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There are several issues and challenges associated with high speed serial links in a system. As an example, this article will discuss some details on the backplane channel. The diagram below shows a typical backplane with line cards.

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For the data to be transmitted from the high speed TX to the high speed RX, there are a variety of different components that are involved in the channel, such as the package to board via, the line card trace, the line card via, the backplane via, the backplane trace, the backplane connector, the chip and the package. All of these form the source for signal degradation.

The signal integrity and quality suffers along the path due to many impairments, like signal distortion caused by channel variation from multiple sources (trace routing, temperature, humidity), inter-symbol interference, reflections due to impedance mismatches at connectors, stubs via, device parasitics, package etc. Additionally, co-channel interference causes crosstalk issues due to jitter, noise, skew and several other factors. All of these factors indirectly or directly impact the overall throughput of the device.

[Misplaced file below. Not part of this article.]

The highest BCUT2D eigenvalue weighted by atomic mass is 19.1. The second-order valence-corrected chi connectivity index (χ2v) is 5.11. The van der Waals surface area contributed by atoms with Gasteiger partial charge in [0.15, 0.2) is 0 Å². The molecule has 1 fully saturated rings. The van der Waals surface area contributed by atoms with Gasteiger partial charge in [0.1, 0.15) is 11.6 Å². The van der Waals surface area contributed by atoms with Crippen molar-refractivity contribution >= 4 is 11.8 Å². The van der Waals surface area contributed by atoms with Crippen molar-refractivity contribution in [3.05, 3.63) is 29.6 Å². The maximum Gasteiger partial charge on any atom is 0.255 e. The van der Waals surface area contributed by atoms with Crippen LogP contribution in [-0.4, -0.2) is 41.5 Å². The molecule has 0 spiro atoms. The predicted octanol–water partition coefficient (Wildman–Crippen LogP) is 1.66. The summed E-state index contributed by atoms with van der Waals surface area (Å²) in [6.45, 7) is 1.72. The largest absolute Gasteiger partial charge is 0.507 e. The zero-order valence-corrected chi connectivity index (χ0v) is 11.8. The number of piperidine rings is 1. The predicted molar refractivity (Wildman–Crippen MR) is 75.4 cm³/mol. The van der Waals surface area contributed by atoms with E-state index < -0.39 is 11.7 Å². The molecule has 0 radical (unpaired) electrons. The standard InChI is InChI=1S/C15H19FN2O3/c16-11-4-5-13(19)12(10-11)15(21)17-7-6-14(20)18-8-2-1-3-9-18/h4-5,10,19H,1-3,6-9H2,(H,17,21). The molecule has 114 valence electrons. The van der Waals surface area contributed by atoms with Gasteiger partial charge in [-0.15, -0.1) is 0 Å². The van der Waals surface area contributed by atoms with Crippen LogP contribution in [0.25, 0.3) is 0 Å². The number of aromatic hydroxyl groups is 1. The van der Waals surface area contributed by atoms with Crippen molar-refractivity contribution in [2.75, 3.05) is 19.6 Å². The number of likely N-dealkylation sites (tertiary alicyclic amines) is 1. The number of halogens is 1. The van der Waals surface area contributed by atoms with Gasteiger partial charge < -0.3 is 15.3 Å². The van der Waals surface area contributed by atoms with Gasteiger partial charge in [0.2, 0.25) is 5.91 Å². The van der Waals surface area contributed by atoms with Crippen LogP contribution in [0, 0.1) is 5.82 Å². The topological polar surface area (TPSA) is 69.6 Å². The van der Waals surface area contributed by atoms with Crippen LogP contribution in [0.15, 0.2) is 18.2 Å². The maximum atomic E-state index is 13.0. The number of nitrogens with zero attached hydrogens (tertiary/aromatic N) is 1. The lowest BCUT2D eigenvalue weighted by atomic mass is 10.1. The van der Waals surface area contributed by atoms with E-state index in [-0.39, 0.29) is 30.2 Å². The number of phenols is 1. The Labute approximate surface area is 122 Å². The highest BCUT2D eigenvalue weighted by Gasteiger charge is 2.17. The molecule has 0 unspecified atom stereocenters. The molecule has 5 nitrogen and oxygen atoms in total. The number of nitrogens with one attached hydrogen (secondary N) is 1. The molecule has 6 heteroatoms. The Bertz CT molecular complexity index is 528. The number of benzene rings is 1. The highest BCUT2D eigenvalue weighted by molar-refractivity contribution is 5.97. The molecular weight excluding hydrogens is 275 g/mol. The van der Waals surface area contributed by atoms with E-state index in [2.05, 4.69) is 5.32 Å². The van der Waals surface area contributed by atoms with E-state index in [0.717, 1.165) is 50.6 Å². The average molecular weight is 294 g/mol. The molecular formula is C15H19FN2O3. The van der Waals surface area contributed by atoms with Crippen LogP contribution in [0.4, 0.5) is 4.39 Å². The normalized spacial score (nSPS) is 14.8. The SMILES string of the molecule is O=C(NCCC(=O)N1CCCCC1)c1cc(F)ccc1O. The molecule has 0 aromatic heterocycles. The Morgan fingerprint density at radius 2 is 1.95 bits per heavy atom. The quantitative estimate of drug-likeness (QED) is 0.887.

As we have seen, the adoption of PAM4 signaling for higher SerDes speeds is taking off, but due to the SNR loss, insertion loss and other factors cause the bit error rate to escalate (i.e. in the range of 10^-4 and 10^-6). Hence, it is important to have an engine, like forward error correction, that can improve the bit error rate without adding a lot of overhead.

Open-Silicon’s MCMR FEC Overview

  • Open Silicon’s multi-channel and multi rate forward error correction engine is fully configurable and programmable to support different channels, like ethernet and Interlaken, and a variety of different data rates up to 400G in a variety of different permutation and combinations.
  • The IP is fully compliant to the Interlaken FEC IP extension, and is also compliant with the ethernet standard specification 802.3 clauses 91, 119, 134.
  • The same FEC IP can be instantiated in the customer design to work with different protocols, like ethernet and Interlaken, with run time configuration options.